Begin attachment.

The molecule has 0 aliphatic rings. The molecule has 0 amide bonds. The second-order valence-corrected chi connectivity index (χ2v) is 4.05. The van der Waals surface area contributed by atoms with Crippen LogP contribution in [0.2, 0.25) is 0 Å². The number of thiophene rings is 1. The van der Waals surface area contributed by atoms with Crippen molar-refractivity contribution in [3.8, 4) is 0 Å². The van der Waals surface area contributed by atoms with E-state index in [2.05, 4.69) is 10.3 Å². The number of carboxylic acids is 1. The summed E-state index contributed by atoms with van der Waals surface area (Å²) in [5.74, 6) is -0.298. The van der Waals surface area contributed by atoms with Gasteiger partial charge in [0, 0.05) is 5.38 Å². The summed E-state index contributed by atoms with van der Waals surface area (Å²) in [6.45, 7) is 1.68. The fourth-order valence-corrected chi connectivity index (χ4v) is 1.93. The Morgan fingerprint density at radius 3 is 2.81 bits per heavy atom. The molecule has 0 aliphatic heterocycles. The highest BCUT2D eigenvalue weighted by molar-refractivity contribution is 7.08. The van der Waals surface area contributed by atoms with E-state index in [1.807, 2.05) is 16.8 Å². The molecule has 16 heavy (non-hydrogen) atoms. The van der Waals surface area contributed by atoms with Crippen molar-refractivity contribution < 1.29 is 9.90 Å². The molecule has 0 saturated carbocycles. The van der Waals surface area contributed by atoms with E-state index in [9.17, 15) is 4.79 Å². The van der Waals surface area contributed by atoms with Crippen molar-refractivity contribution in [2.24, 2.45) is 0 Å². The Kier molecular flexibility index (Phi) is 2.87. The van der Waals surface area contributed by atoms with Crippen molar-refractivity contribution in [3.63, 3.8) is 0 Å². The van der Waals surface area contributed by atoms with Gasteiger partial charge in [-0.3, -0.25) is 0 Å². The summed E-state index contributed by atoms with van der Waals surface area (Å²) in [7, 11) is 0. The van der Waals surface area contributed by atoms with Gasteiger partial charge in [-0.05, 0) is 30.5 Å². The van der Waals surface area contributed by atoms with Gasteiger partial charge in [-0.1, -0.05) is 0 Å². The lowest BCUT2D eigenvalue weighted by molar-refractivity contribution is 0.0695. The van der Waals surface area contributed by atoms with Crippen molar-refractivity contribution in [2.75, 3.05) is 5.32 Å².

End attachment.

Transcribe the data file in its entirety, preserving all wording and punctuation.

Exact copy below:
The molecule has 0 aliphatic rings. The molecule has 0 amide bonds. The second-order valence-corrected chi connectivity index (χ2v) is 4.05. The van der Waals surface area contributed by atoms with Crippen LogP contribution in [0.2, 0.25) is 0 Å². The number of thiophene rings is 1. The van der Waals surface area contributed by atoms with Crippen molar-refractivity contribution in [3.8, 4) is 0 Å². The van der Waals surface area contributed by atoms with E-state index in [2.05, 4.69) is 10.3 Å². The number of carboxylic acids is 1. The summed E-state index contributed by atoms with van der Waals surface area (Å²) in [5.74, 6) is -0.298. The van der Waals surface area contributed by atoms with Gasteiger partial charge in [0, 0.05) is 5.38 Å². The summed E-state index contributed by atoms with van der Waals surface area (Å²) in [6.45, 7) is 1.68. The fourth-order valence-corrected chi connectivity index (χ4v) is 1.93. The Morgan fingerprint density at radius 3 is 2.81 bits per heavy atom. The molecule has 0 aliphatic heterocycles. The highest BCUT2D eigenvalue weighted by molar-refractivity contribution is 7.08. The van der Waals surface area contributed by atoms with E-state index in [1.807, 2.05) is 16.8 Å². The molecule has 16 heavy (non-hydrogen) atoms. The van der Waals surface area contributed by atoms with Crippen molar-refractivity contribution < 1.29 is 9.90 Å². The molecule has 0 saturated carbocycles. The van der Waals surface area contributed by atoms with E-state index in [9.17, 15) is 4.79 Å². The van der Waals surface area contributed by atoms with Crippen molar-refractivity contribution in [2.24, 2.45) is 0 Å². The Kier molecular flexibility index (Phi) is 2.87. The van der Waals surface area contributed by atoms with Crippen molar-refractivity contribution in [3.63, 3.8) is 0 Å². The van der Waals surface area contributed by atoms with Gasteiger partial charge in [-0.3, -0.25) is 0 Å². The summed E-state index contributed by atoms with van der Waals surface area (Å²) in [7, 11) is 0. The van der Waals surface area contributed by atoms with Gasteiger partial charge in [-0.05, 0) is 30.5 Å². The van der Waals surface area contributed by atoms with Gasteiger partial charge in [-0.1, -0.05) is 0 Å². The lowest BCUT2D eigenvalue weighted by molar-refractivity contribution is 0.0695. The van der Waals surface area contributed by atoms with Crippen molar-refractivity contribution in [2.75, 3.05) is 5.32 Å².